Crossing Paths With Guinea Fowls

While out driving in the country, we were surprised to see three guinea fowls scuttle across a roadside ditch and up into a yard. 

Also surprised by our unexpected presence, they let out a unique and rather loud bunch of screeches as they quickly headed in the opposite direction. 

Being a native of Africa, and previously only having seen them at a zoo, they were one of the last birds that we had expected to come upon. 

This raised my curiosity about why guinea fowls would be roaming around in a yard way out in such a rural area.  It turns out that raising guineas is becoming more common and has several benefits.  They roam free in yards and gardens and are persistent in their pursuit of pesky insects (including fleas, ticks, flies, and mosquitoes), spiders and small animals such as rodents.  They are also excellent at sounding the alarm if predators such as snakes, foxes or raptors or intruders such as unexpected humans are about.  And, of course, they are a good source of eggs and meat. While raising guineas has many positive benefits, it’s also a good idea to keep in mind that these birds tend to be very noisy, are not very domesticated and can harass smaller birds and chickens which also live on the property.

“I’ll see you when the road decides it’s time for our paths to cross again.” ~Ben Maxfield

Watching the Woodpeckers

I’ve been seeing a male Red-bellied Woodpecker flying from tree to tree in the backyard. Occasionally he ventures to the feeder to grab a sunflower seed. The other day, he took a seed and flew to a high branch of one of the pine trees, where an immature woodpecker was waiting. It was fun watching the two interact and then fly off in the same direction.

“My father didn’t tell me how to live; he lived, and let me watch him do it.” – Clarence Budington Kelland

A Bald Cardinal

One day this week, I looked out of my kitchen window and thought I saw a black-headed cardinal in the backyard but then decided that I was probably imagining it. But yesterday, with camera in hand, I was able to get a photo of the bird. I have found two main theories about the baldness. It seems that after nesting season, cardinals molt and a number lose all their head feathers, revealing their skin beneath. The other theory is that the condition could be caused by mites. In both cases, the feathers will grow back in time. I found it interesting that the circle seen below and slightly behind the eye is actually an ear hole.

“I love bald men. Just because you’ve lost your fuzz don’t mean you ain’t a peach.” ~Dolly Parton

Jackpot

Sometimes when we drive along Mississippi River farmland we see very little. On our last drive, however, we hit the jackpot. A field dotted with beautiful Great Egrets and a single string of White Pelicans fishing in standing water graced the landscape.

“A philosophy of life: I’m an adventurer, looking for treasure.” ~Paulo Coelho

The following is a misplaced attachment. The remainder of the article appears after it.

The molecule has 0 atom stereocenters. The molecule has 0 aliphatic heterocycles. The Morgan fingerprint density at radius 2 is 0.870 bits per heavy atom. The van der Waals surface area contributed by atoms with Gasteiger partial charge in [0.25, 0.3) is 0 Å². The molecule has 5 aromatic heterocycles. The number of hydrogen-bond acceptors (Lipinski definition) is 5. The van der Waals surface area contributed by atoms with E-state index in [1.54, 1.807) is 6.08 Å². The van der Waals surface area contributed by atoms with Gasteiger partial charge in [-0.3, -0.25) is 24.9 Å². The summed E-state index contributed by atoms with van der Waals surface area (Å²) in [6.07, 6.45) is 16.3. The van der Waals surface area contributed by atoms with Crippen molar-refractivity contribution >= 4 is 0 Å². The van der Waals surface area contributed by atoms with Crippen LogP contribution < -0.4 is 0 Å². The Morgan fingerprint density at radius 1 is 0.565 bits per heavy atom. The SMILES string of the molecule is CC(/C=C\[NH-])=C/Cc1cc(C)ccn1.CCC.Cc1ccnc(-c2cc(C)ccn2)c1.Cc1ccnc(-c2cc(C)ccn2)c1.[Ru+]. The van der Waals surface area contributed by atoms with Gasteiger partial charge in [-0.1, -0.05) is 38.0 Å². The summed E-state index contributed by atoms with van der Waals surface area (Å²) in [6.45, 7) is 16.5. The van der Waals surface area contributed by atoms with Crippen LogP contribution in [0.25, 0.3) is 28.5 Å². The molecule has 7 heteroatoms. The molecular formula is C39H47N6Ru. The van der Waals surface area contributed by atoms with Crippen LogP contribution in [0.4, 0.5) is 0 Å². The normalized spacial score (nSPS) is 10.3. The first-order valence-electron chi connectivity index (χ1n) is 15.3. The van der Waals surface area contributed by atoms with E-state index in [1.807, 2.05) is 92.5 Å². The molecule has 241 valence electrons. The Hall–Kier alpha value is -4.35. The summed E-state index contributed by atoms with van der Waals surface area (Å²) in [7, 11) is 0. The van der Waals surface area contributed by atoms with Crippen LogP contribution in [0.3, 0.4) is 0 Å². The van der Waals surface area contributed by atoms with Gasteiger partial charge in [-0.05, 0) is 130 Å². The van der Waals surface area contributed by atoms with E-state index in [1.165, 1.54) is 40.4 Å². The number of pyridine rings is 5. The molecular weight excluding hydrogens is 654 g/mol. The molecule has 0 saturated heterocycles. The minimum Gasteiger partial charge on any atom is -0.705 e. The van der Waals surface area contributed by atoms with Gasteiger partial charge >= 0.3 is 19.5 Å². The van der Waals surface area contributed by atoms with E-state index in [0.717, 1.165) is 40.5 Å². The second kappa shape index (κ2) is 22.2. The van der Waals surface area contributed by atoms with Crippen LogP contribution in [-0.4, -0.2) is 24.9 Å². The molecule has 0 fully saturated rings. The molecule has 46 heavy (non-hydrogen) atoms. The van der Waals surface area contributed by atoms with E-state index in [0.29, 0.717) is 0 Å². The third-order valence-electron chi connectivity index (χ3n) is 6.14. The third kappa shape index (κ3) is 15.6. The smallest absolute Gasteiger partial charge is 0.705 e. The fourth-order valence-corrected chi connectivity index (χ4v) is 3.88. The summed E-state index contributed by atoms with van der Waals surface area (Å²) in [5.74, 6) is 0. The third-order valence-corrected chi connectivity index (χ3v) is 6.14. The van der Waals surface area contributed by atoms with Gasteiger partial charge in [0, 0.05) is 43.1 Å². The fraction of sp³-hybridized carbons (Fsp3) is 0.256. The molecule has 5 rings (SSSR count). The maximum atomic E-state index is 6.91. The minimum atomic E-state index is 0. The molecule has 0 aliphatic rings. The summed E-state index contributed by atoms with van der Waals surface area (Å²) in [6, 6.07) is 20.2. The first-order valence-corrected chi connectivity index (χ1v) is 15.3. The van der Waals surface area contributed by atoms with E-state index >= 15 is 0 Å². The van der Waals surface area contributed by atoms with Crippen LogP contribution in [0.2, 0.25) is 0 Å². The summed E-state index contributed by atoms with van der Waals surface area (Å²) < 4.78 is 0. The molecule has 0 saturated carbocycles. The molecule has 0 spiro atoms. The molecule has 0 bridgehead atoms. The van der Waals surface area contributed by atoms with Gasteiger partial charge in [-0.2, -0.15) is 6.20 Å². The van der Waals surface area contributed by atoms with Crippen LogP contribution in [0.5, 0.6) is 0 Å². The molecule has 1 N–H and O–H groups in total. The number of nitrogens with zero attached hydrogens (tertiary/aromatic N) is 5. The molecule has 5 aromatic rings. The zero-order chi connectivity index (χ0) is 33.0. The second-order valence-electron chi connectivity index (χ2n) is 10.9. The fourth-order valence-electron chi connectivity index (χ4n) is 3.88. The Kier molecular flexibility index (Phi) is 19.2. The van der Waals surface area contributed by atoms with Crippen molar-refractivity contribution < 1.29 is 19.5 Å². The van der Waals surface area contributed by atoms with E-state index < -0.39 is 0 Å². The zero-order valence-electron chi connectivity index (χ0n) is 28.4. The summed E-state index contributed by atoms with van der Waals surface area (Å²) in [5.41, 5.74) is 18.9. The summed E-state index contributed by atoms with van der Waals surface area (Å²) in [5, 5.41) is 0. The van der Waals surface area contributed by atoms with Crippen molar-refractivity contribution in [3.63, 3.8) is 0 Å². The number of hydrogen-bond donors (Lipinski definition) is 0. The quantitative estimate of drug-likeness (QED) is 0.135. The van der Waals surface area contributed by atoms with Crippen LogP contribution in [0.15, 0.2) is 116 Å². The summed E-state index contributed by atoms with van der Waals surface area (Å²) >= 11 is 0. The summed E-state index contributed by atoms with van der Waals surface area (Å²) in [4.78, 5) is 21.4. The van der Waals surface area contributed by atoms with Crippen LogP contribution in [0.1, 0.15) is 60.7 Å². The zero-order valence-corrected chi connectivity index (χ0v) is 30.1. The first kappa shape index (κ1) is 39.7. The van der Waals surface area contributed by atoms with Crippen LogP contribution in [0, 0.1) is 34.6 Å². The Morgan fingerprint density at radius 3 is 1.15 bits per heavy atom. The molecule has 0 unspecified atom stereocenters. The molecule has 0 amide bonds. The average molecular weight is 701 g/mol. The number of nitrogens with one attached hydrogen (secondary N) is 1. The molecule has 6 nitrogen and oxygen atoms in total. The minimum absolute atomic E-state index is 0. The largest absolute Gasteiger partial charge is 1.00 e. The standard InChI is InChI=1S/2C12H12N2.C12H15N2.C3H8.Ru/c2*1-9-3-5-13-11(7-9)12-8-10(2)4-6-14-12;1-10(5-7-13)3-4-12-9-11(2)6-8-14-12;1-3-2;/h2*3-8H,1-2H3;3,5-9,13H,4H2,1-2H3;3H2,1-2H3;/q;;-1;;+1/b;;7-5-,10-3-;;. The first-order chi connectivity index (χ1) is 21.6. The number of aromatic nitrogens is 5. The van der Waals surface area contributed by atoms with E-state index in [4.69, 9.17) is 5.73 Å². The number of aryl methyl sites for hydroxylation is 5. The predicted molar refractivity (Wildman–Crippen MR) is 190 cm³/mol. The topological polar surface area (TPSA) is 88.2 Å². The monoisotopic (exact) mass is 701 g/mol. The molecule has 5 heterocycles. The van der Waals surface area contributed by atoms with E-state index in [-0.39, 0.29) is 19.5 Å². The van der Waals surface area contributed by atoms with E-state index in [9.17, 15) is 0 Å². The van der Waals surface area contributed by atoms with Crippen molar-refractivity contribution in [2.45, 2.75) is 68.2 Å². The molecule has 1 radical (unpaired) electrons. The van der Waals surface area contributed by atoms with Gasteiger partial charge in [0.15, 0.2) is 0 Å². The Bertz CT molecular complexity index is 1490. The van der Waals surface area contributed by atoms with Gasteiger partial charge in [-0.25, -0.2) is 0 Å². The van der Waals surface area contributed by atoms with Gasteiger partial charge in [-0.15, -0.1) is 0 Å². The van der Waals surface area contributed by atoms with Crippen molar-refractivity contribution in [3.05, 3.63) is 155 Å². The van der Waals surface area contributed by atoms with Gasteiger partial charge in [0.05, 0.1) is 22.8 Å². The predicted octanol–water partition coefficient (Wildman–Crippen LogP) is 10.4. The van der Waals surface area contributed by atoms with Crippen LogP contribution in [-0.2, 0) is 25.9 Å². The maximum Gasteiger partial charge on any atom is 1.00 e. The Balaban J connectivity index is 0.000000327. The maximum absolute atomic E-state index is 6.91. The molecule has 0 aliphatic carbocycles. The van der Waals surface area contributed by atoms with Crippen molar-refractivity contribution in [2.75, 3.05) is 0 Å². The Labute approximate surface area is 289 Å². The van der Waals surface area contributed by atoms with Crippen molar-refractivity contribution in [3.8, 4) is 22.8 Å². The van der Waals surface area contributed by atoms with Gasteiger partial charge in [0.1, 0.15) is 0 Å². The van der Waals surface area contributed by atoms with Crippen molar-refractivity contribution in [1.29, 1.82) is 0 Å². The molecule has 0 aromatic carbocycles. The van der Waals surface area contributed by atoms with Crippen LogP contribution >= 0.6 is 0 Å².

Flitting In the Treetops

Walking along the boardwalk, you could hear the lively chirping of birds as they fluttered among the branches high up in the tops of the bald cypress trees.

One of the most visible was the Yellow-rumped (Myrtle) Warbler which weaved in and out of the branches, flashing its bright yellow rump and sides as it searched for insects.

An energetic female Red-winged Blackbird clung to branches and did acrobatics as she used her beak to pick treats from among the greenery.

The most flashy of the birds was the Prothonotary Warbler with its bright yellow feathers. Migrating here in early spring, it spends the breeding season nesting and hunting for its favorite diet of insects and snails.

What a delight to be able to hear and observe these busy little birds.

“Spring would not be spring without bird songs.” ~Francis M. Chapman

Recent Sightings

Reelfoot Lake and the land along the Mississippi levee are favorite places to go for bird-watching. While some birds live there year-round, others migrate in and out at various times of the year, so you never know what you’re going to see. Here are some which were spotted between January and April.

Expect nothing.  Live frugally on surprise.”  ~Alice Walker

Common Grackles

The grackles are a boisterous and bossy bunch at the feeders, and yet their behavior is suddenly forgiven when the light hits their glossy-black feathers, and beautiful iridescent colors magically appear.

When not feeding, they often sit in groups in the treetops, bellowing a loud and rather unmelodious song.

“The grackles are here and that is quite clear.
The morning is ringing, – not with their singing,
But with their talking, they’re piping and squawking . . .”
~Clarence Hawkes

Cedar Waxwings

I’m always glad to hear the shrill whistle of Cedar Waxwings. We’ve had a small flock sitting in our bushes and drinking from the bird bath this week.

“If you can hear the birds singing, you’re in the right place.” – Benny Bellamacina

Then Came the Sandhill Cranes

Late on a cold, crisp afternoon, I stepped outside to get a breath of fresh air and take in some of nature’s sights and sounds before nighttime fell on our little part of the world.

A small flock of cedar waxwings, with their high-pitched whistles, flitted about in the sky before temporarily settling in the top of one of our maple trees.

A group of grackles shared an adjoining maple tree, the males puffing out their feathers and bellowing out raspy squeaks in an attempt to outdo each other.

A robin peered down at me from its perch in the top of a neighbor’s tree.

Then I heard them — the faint and familiar sound of a bird that I have been looking forward to seeing since they returned to their wintering grounds at a nearby refuge.  Flying high above, they slowly came into sight — my first seasonal glimpse of the Sandhill Cranes.

“Life is not measured by the number of breaths we take, but by the moments that take our breath away.” ~Maya Angelou